The new building that opened last year, The Agrium Western Event Centre, housed several competitions, animal exhibits and programs. It’s not only used during the fair. Throughout the year, several agriculture and equine-focused events have taken place as well as the Journey 2050 program for middle school students to learn about how to sustainably feed the world by the year 2050. The new Youth Campus (which will include the BMO Youth Campus Amphitheatre) and ENMAX Park will only add to the educational and recreational opportunities on the Calgary Stampede campus.

The spaces “will create additional gathering places for the community,” said Booth. “ENMAX Park will be the new home to Indian Village and other programming during Stampede, year-round, it will be a beautiful green space for families to enjoy.”

Advance tickets for the Afternoon Rodeo were priced starting at about $31, including park admission.

Unexpected Challenges

A couple of incidents could have marred this year’s Stampede, including equine injury and a less-than-wholesome incident caught on camera that quickly went viral.

WCB team won the 2015 Calgary Stampede Blacksmith Classic. (Photo by Shaun Robinson/Calgary Stampede)

Four horses needed to be euthanized as a result of this year’s races, up from one in previous years. Two of the four horses were euthanized due to a broken bone caused by contact with another wagon. “Driver error was identified in both these incidents and significant penalties and fines were given to the drivers responsible,” said Booth. The other two horses sustained racing injuries that “are well identified in this particular breed,” including rupturing suspensory ligaments in their legs.

The Stampede is now working to make its animal events a safer space.

“Continuous improvement and safety measures are in place at the Stampede to ensure the safety of all animals on the Park,” Booth noted. “Throughout the past five years, rules changes have been made to both the chuckwagon races as well as events in the rodeo and our fitness-to-compete program continues to evolve.”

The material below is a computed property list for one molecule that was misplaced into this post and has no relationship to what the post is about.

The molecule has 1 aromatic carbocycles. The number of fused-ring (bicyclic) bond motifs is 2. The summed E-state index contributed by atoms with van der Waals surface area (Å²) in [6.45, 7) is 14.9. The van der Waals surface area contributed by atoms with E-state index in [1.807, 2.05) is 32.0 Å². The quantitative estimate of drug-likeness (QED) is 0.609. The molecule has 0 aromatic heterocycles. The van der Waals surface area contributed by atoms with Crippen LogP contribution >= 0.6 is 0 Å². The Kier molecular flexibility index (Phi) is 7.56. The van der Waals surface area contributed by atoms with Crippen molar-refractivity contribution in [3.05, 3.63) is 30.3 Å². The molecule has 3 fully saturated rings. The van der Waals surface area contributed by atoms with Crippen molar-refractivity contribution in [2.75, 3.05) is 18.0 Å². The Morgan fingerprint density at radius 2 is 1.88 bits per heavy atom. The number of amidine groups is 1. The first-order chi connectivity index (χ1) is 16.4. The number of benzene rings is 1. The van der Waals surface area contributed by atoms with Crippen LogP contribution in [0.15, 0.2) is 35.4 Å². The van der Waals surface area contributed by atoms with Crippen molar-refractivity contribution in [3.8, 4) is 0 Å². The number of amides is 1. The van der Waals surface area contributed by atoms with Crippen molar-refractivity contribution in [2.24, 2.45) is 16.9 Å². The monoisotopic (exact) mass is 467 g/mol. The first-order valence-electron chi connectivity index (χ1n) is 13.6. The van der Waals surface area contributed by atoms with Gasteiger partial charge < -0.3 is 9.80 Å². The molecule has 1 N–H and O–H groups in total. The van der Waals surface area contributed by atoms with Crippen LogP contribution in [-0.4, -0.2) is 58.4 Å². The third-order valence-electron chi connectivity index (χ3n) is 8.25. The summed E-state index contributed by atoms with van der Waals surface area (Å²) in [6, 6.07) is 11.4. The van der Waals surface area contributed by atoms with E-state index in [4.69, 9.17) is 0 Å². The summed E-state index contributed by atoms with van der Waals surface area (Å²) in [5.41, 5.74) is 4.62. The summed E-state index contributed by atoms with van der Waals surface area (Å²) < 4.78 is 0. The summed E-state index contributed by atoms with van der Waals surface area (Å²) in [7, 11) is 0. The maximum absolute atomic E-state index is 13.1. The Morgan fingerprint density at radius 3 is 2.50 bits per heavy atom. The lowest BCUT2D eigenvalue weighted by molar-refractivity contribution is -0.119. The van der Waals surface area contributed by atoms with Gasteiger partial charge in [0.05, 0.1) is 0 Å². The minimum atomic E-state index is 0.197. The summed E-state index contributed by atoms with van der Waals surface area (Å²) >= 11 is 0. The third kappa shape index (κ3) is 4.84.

In an incident now being referred to by some media outlets, and the person in question herself, as ‘Trampede,’ a woman was spotted having consensual relations with two men during the time of Stampede; however, the activities were not in Stampede Park. The incident occurred July 5, two days into the event, and went viral after someone posted video online shortly thereafter. Calgary Stampede still had more than a week of activities planned, so it was important for the PR team to respond immediately to prevent too much fallout.

“The Calgary Stampede posted a statement on Facebook reiterating the Stampede is about communities celebrating and gathering and we hold ourselves to a set of values that holds us to the positive reputation that the City of Calgary has,” said Booth.

Though the incident continued to receive media coverage, especially after the woman involved posted a more than four-minute response video, attendance to the Stampede and its concerts and other activities remained strong throughout the run.

Interviewed for this story: Jennifer Booth, (403) 261-0101; and Amy Girton and Scooter Korek, (765) 509-1169